Critical Peak Day tariff will probably just incentivise more people to leave SA, and take ther business and money elsewhere, or spend even less money on ESKOM or municipal power in future - with more negative repercussions for SA.
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Re: SA's fast declining energy availability factor.

Unread post by HJK 414 » Wed Jan 15, 2020 2:52 pm

snoopy wrote:
Wed Jan 15, 2020 12:53 pm

………..
And only ES'OM could come up with a Critical Peak Day tariff (new plan) to sustain themselves even further. Its not about SA being put first (otherwise we would be able to brag about SA's EAF) , its about keeping ES'OM afloat as an entity, at any cost...as long as it keeps going.
…..

Snoops - you can't have it both ways ……. [-X

Either applaud ESKOM for at least trying to serve the market / even when the plan does not meet your "approval"
Or simply sit back and endure blackouts ....... and complain all you like ……. :wink:

I do not think the Critical Day plan is all without merit .
If you divide the network in 20 or so different sectors (sector / load capacity) and get a part of that net to a low utilisation level for 20 days per annum or so (in a sequential fashion) - you would have more to go around in the other sectors. If that leads to a more sustainable power distribution - and a more reliable delivery schedule - then that would be a positive.

If the peak tariff cost (increase for consumer) balances out to zero if the consumer co-operates during the Critical Day sector shutdowns - then it is a good incentive.

And yes - I am appalled at the way it has been handled over the last 20 years as well - but let's try to see the positives if they try appear.


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Re: SA's fast declining energy availability factor.

Unread post by snoopy » Wed Jan 15, 2020 3:12 pm

HJK - actually the SA consumer can have it anyway they like ....total up the money squandered by ESKOM so far, and then we still talking about load shedding in 2020?

Mate get a grip on reality - the SA consumer has been screwed over for decades. Not ZAR millions, but billions of ZAR...and after that they want to come up with a new Critical Peak Day tariff - that only affects paying customers...And you think that's fair? Are you serious or are you employed by them. :lol:

They going to have to start paying the paying consumers to switch on their lights, one of these days, when all is revealed. They cant expect the SA consumer to buy them out of your own systemic corruption..We know they are corrupt, and their top management admitted that in the company also.

Now lets see ZAR 200 Billion of the consumers money, was squandred/missing by 2015. Where are we now? Where has that gone?

If a person cant cook, they shouldn't be brewing in the kitchen.
Last edited by snoopy on Wed Jan 15, 2020 3:19 pm, edited 1 time in total.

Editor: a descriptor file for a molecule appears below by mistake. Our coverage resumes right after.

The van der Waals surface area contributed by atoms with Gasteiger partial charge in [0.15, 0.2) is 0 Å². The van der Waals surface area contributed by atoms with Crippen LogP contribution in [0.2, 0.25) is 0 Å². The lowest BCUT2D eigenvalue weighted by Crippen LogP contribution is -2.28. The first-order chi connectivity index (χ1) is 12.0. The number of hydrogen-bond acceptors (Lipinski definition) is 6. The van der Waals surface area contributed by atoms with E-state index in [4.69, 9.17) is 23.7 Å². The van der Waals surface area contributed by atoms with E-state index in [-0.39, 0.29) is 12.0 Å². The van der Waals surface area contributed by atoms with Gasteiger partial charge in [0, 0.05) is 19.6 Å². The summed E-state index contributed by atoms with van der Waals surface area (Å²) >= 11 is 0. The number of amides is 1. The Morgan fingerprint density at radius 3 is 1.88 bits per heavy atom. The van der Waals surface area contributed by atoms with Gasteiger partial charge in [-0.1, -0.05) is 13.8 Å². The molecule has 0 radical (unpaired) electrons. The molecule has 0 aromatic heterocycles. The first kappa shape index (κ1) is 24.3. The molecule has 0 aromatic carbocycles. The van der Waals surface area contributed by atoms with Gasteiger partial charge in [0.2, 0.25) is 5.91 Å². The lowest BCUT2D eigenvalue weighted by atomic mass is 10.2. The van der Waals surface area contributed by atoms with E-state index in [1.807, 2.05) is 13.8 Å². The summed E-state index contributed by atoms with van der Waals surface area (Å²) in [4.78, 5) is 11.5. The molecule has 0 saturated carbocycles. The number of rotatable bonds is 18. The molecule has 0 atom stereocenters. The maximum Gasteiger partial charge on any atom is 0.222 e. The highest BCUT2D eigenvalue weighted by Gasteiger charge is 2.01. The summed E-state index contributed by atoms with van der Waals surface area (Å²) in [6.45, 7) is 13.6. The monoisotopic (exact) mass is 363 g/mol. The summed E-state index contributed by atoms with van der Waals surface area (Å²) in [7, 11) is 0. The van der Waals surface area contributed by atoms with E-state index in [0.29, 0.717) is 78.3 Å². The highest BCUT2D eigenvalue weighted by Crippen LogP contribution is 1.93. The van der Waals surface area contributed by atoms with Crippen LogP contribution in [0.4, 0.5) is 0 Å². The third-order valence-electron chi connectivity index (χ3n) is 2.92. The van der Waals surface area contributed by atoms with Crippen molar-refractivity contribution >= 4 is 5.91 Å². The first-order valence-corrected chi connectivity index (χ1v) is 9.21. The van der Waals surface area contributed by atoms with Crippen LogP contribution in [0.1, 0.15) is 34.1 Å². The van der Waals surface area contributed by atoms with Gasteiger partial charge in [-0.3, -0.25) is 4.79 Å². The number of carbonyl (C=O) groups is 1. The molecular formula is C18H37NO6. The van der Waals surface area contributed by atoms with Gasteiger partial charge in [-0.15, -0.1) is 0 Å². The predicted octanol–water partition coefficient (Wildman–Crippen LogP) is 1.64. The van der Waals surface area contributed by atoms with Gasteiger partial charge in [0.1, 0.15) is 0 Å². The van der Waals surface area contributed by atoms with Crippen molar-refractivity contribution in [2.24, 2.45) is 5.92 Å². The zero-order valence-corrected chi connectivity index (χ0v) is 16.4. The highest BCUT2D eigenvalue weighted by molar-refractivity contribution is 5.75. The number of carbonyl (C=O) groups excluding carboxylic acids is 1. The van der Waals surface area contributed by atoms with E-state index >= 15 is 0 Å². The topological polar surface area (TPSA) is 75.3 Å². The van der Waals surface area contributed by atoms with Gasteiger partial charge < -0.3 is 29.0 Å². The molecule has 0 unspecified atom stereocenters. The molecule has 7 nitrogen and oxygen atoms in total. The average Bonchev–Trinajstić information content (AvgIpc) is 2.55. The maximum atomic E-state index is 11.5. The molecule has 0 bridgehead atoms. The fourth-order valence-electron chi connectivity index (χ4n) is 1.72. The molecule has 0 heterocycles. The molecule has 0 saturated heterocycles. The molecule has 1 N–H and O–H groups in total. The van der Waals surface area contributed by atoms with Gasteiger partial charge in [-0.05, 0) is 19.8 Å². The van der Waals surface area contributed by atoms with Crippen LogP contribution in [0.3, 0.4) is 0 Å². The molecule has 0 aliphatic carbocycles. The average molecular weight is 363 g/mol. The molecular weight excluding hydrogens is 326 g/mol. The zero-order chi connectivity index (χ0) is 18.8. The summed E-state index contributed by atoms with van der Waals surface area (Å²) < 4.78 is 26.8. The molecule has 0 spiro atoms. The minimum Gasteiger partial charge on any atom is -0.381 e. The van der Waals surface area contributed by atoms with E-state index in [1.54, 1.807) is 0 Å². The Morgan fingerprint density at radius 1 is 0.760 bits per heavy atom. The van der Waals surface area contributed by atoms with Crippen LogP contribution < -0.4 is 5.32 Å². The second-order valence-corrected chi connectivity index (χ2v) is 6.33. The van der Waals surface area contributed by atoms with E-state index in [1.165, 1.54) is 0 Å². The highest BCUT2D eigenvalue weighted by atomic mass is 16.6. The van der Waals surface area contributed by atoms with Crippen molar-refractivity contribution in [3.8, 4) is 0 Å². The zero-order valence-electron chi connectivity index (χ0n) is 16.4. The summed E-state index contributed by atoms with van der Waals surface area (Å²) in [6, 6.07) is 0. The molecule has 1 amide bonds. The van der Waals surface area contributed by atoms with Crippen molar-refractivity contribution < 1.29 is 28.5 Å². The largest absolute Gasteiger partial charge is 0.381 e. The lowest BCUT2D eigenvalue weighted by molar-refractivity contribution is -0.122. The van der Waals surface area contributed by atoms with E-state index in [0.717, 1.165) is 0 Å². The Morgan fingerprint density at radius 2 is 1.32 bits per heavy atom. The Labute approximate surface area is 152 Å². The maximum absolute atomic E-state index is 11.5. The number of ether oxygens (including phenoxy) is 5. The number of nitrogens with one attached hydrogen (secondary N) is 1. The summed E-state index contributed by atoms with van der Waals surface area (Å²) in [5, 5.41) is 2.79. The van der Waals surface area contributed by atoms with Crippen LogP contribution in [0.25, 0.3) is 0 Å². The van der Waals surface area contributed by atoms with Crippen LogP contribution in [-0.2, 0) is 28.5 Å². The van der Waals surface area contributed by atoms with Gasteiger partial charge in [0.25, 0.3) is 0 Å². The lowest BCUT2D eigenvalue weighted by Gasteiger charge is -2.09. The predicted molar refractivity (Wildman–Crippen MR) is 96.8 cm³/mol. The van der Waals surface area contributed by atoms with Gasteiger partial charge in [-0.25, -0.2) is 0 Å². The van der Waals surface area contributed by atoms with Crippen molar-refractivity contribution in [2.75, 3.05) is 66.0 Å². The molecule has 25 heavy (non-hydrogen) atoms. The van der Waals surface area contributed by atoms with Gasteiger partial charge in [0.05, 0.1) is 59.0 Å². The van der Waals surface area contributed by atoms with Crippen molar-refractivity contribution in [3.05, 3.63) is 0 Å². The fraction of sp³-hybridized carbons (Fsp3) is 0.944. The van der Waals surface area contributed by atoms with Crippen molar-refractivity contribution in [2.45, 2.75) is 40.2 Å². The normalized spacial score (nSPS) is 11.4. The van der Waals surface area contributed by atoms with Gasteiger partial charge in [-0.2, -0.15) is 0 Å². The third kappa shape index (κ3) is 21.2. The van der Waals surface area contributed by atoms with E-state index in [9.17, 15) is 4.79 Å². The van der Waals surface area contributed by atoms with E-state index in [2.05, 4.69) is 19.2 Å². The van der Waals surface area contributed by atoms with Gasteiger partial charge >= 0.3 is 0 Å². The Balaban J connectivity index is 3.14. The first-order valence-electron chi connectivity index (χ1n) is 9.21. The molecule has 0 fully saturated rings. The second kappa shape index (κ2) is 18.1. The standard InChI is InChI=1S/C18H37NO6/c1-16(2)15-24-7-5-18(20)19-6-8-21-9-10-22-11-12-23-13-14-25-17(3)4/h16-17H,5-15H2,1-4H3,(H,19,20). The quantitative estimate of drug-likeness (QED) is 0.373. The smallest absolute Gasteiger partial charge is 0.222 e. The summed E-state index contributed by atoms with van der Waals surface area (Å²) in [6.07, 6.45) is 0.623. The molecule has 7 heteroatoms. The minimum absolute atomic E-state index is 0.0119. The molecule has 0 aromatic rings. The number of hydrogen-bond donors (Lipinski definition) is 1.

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Re: SA's fast declining energy availability factor.

Unread post by HJK 414 » Wed Jan 15, 2020 3:18 pm

snoopy wrote:
Wed Jan 15, 2020 3:12 pm
HJK - actually the SA consumer can have it anyway they like ....total up the money squandered by ESKOM so far, and then we still talking about load shedding...

Mate get a grip on reality - the SA consumer has been screwed over for decades. Not ZAR millions, but billions of ZAR...and after that they want to come up with a new Critical Peak Day tariff - that only affects paying customers...And you think that's fair? Are you serious or are you employed by them. :lol:

They going to have to start paying the paying consumers to switch on their lights, one of these days, when all is revealed.
Strawman ……. :wink:

No - I am simply stating that they have to start somewhere - and if you keep pointing out the negatives of what has not been achieved yet - you can always win the debate - good on you ....... #-o

But - as stated - if the customer ends up with a zero sum by reducing his usage in his 20 days or so in that sector - I think it is a positive step.

For what it is worth...…..In Spain we can opt to pay 2 Kwh rates - or a single fixed rate

Single fixed rate is 13.8 cts / Kwh (or very close to that).

Dual rate is
Low rate 7.6 cts / Kwh from 23.00 - 11.00hrs
High rate - 15.8 cts / Kwh from 11.00 - 23.00 hrs
So - I run my pool pump in the low hours and people with E-cars charge them after 23.00 or before 11.00 hrs
Zero sum at worst - we actually pay less now ……. :idea:

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Last edited by HJK 414 on Wed Jan 15, 2020 3:22 pm, edited 1 time in total.
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Re: SA's fast declining energy availability factor.

Unread post by snoopy » Wed Jan 15, 2020 3:21 pm

Spain

Low rate 7.6 cts / Kwh from 23.00 - 11.00hrs
High rate - 15.8 cts / Kwh from 11.00 - 23.00 hrs

Go look at ESKOMs planned hours...for their latest trick, before you think its anything like Spain.

And of course they are yet to explain what they've done with the money they already over recovered from the SA consumer.
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Re: SA's fast declining energy availability factor.

Unread post by HJK 414 » Wed Jan 15, 2020 3:25 pm

snoopy wrote:
Wed Jan 15, 2020 3:21 pm

...............….And of course they are yet to explain what they've done with the money they already over recovered from the SA consumer.
Snoops,

as long as you keep looking back … #-o ...….... we all know it was badly managed / looted ……
So be it - move on ……. get a life beyond the misery - or pack up and move ……. simple choice.

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Re: SA's fast declining energy availability factor.

Unread post by snoopy » Wed Jan 15, 2020 3:31 pm

HJK 414 wrote:
Wed Jan 15, 2020 3:25 pm
snoopy wrote:
Wed Jan 15, 2020 3:21 pm

...............….And of course they are yet to explain what they've done with the money they already over recovered from the SA consumer.
Snoops,

as long as you keep looking back … #-o ...….... we all know it was badly managed / looted ……
So be it - move on ……. get a life beyond the misery - or pack up and move ……. simple choice.

JK
I dont see how you've proposed any solution in any way...But then you've already packed up and moved - not your problem.

So why you even reading this anyway? :lol:

No matter what you call higher tariffs - you cant expect your customers to buy you out of systemic corruption. Money wont do it. To go back a bit, The pilot project was done in 2014/15 already.
Last edited by snoopy on Wed Jan 15, 2020 3:40 pm, edited 1 time in total.